The potential of mega-events such as the Olympic Games to foster cooperation and dialogue among the world’s peoples and nations is indisputable. Through the bringing together of humanity in all its diversity to celebrate excellence in sport and other pursuits, such events can promote peace and global solidarity. However, the staging of mega-events can also have the opposite effect. For example, they can result in human rights violations, such as the forced eviction of many thousands of people from their homes, causing severe hardship and misery. This unfortunate, darker side of mega-events stands in stark contrast to the admirable universal ideals that are often cited at their opening ceremonies.
In 2003 the Centre on Housing Rights and Evictions (COHRE) raised the alarm on the terrible impact that preparations for the 2004 Summer Olympic Games in Athens were having upon multiple Romani communities who were being evicted from their settlements. Our concerns about the suffering being inflicted upon these communities, and the difficulties experienced in getting the Greek authorities to take the problem seriously, reminded us of many others who had been similarly affected by the hosting of major sporting and other events. We had seen this problem before, over and over again, in every city hosting the Olympics; and in many other cities hosting other types of mega-events, such as World Fairs or Expos, IMF conferences, even beauty pageants.
Our anger at the many examples of communities and individuals who had been forcibly evicted from their homes and lands in order to make way for sports stadiums, new hotels, car parks, or pretty façades, prompted COHRE to initiate the Mega-Events, Olympic Games and Housing Rights Project. One of the aims of this project was to set out the international human rights framework which necessitates the protection of fundamental human rights such as the right to adequate housing, the rights to participation and information, and the prohibitions on forced evictions and discrimination. We wanted to remind mega-event organisers, sponsors, participants and the general public that under international human rights law, numerous stakeholders can and should take responsibility for ensuring the promotion and protection of those rights.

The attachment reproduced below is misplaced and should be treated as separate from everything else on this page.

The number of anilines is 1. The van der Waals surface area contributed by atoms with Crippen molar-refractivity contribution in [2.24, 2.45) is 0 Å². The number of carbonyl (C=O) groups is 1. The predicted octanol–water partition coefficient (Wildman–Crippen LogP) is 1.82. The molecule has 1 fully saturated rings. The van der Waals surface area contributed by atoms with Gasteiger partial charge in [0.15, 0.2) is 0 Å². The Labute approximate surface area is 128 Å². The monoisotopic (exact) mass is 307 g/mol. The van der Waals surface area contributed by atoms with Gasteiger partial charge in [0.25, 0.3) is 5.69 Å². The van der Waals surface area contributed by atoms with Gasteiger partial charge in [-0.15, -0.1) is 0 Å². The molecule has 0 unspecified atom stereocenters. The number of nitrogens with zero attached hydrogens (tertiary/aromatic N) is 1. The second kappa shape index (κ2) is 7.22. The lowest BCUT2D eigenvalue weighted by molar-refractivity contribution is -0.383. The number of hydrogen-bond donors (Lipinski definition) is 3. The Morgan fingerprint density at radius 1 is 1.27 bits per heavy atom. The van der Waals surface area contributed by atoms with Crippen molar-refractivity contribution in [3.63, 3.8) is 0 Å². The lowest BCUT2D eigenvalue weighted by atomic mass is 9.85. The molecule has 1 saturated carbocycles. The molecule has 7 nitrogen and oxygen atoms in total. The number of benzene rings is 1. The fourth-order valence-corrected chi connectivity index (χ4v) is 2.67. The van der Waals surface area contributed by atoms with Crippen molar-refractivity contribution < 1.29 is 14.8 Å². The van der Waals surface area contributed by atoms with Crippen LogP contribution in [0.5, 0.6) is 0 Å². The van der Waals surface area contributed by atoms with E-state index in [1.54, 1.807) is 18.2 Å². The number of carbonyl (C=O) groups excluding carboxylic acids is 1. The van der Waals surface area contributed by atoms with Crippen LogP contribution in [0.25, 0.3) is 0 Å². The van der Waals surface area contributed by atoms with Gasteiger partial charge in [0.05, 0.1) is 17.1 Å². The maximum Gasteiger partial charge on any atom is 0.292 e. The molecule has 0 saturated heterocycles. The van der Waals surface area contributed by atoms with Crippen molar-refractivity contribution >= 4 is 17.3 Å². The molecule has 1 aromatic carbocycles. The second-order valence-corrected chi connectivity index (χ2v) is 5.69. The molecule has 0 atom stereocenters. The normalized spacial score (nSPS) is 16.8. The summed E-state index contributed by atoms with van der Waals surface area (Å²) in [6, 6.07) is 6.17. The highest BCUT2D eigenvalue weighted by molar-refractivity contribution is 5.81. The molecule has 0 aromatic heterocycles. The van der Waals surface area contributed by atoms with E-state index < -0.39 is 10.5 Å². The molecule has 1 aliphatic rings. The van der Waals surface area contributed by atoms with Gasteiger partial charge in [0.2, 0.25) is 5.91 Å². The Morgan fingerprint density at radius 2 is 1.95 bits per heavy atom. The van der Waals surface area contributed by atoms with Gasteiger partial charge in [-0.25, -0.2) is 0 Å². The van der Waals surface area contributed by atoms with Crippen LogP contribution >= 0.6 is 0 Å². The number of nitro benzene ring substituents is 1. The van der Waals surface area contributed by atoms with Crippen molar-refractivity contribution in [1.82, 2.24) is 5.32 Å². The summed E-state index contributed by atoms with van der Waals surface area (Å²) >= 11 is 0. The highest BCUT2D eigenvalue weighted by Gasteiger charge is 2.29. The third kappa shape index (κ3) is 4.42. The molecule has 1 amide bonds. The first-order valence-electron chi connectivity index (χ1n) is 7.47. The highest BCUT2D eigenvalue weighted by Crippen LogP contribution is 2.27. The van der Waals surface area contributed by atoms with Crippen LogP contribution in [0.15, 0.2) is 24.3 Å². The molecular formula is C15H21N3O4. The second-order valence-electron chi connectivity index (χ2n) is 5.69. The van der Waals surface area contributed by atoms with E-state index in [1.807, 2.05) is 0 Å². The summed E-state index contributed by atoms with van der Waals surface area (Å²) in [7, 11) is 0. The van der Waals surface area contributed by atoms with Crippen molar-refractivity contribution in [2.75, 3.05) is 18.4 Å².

COHRE took the Olympic Games as a case study because forced evictions, discrimination against racial minorities, targeting homeless persons, and the many other effects we noted, are in complete contradiction to the very spirit and ideals of the Olympic Movement, which aims to foster peace, solidarity and respect of universal fundamental principles.
Within this context, the COHRE Mega-Events, Olympic Games and Housing Rights project analysed examples of thousands of people forcibly evicted from their shelters in Seoul in 1987-8. We looked at the effects of ‘street cleaning operations’ in Atlanta in which thousands of homeless were effectively criminalised. And we studied the way in which the Roma where disproportionately affected by evictions for Olympic-related construction in Athens. Disturbingly, as our study progressed, we realised that the issue was even bigger than we had at first imagined; and getting worse. For example, since the commencement of this project, the number of people displaced due to Olympics-related development in Beijing has risen from 400,000 (a figure we reported in 2005) to a staggering 1.25 million (the number of people our research shows have been displaced as of early 2007, with another 250,000 more expected to be displaced over the next year - 2007).
Successive hosts of mega-events such as the Olympic Games like to improve on previous events, making them bigger, better, ever more spectacular. It is crucial that this spirit of improvement is translated into a growing commitment to ensure that these events improve the human rights and well-being of the inhabitants of host cities. Past errors should be used to improve future conduct of host cities. It is worrying that, in spite of publicity of the violations committed by the City of Beijing, the City of London is already failing to sufficiently prioritise housing concerns in their preparations for staging the Olympic Games.
Editor's comments - [ This is a report by the Centre on Housing Rights and Evictions (COHRE).
This publication and the project leading to it were financed by the Geneva International Academic Network (GIAN). The Centre on Housing Rights and Evictions (COHRE) coordinated the project, working in partnership with a number of United Nations (UN), academic and other partners. ] Reference this?Cryer, J. (Year). This page title in italics. Retrieved date, from <this page's full URL>
In the text: Cryer (year)
Reference : COHRE, (2007). Fair play for housing rights. Mega events, Olympic games and housing rights. Geneva: COHRE
The above reference is in the APA style: See why this is important in our [how to reference] us guide.
Download this document [Use of this document may be limited by © copyright ; by downloading you consent to our terms and conditions ]